The University is marking the occasion with a special community day on campus tomorrow (12th March) beginning at 1pm, including stands and activities run by a number of academics from across our Science, Technology, Engineering and Maths departments. These will be supported by a number of sessions from local schools as well as various ‘science busking’ demonstrations. The day is free to attend and designed to cater for all ages, with a wide variety of hands on activities and demonstrations throughout the day to ensure a fun but engaging environment for the whole family.
Over the coming week we’ll be highlighting some of the science resources that are available to you from the Library – be sure to look out for them.
Your library provides access to a fantastic resource called Computer and Information Systems Abstracts, which provides access to the latest research articles and hard-to-find conference papers. Updated monthly with the latest theoretical research and practical applications from around the world. Don’t let the term ‘abstracts’ put you off as this resource also provides many full-text PDF articles or provides you with an SFX link which will search other resources for the full-text.
Image courtesy of abac077, Computer World: My home office, 2007. Shared under a 2.0 CC BY-NC-SA 2.0 licence.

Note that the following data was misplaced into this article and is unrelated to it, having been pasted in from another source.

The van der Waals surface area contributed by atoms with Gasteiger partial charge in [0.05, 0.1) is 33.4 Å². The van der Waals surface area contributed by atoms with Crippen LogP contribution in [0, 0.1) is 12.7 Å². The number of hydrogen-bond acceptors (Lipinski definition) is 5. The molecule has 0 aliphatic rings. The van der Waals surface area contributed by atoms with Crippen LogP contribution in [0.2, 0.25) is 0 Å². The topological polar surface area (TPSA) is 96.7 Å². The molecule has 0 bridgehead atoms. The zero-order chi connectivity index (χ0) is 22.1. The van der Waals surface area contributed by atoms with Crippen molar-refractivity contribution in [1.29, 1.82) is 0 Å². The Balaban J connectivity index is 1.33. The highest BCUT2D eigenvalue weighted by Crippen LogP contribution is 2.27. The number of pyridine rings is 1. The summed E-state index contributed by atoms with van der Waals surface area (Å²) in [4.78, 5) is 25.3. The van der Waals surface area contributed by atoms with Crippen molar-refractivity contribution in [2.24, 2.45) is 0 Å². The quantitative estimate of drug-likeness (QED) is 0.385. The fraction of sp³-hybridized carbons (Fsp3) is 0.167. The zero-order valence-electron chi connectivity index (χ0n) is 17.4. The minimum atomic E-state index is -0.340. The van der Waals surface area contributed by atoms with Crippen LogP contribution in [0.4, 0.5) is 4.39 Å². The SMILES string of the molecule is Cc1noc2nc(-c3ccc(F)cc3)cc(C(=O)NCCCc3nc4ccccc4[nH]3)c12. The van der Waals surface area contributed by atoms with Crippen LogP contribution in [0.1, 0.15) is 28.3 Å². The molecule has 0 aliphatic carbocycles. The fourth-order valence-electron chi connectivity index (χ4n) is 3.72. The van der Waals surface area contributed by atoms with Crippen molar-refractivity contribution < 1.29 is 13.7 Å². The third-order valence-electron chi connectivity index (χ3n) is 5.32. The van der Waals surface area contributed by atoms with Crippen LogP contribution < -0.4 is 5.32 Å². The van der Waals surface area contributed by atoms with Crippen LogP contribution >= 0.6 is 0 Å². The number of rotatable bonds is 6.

The Wolfson Pop-up Library will be starting tomorrow and running every Thursday in term-time from 12.30pm – 1.30pm in the Wolfson cafe.
Come and ask your friendly neighbourhood Academic Librarian Becky Laing any engineering, science and mathematics questions you may have. She also knows lots about classic television series and knitting. What better way to spend a lunch time!
If you’ve been following events at the Paris Climate Conference this week and have an interest – either academically or personally – in climate change or just the state of the weather, Librarian Heather Dawson from the London School of Economics has compiled a very useful list of freely available online resources on her research blog, which you can find via this link:
They range from media outlets to governmental and international resources, as well as links to academic research and analysis. Please note that some of the links apply to resources that are only available through the LSE.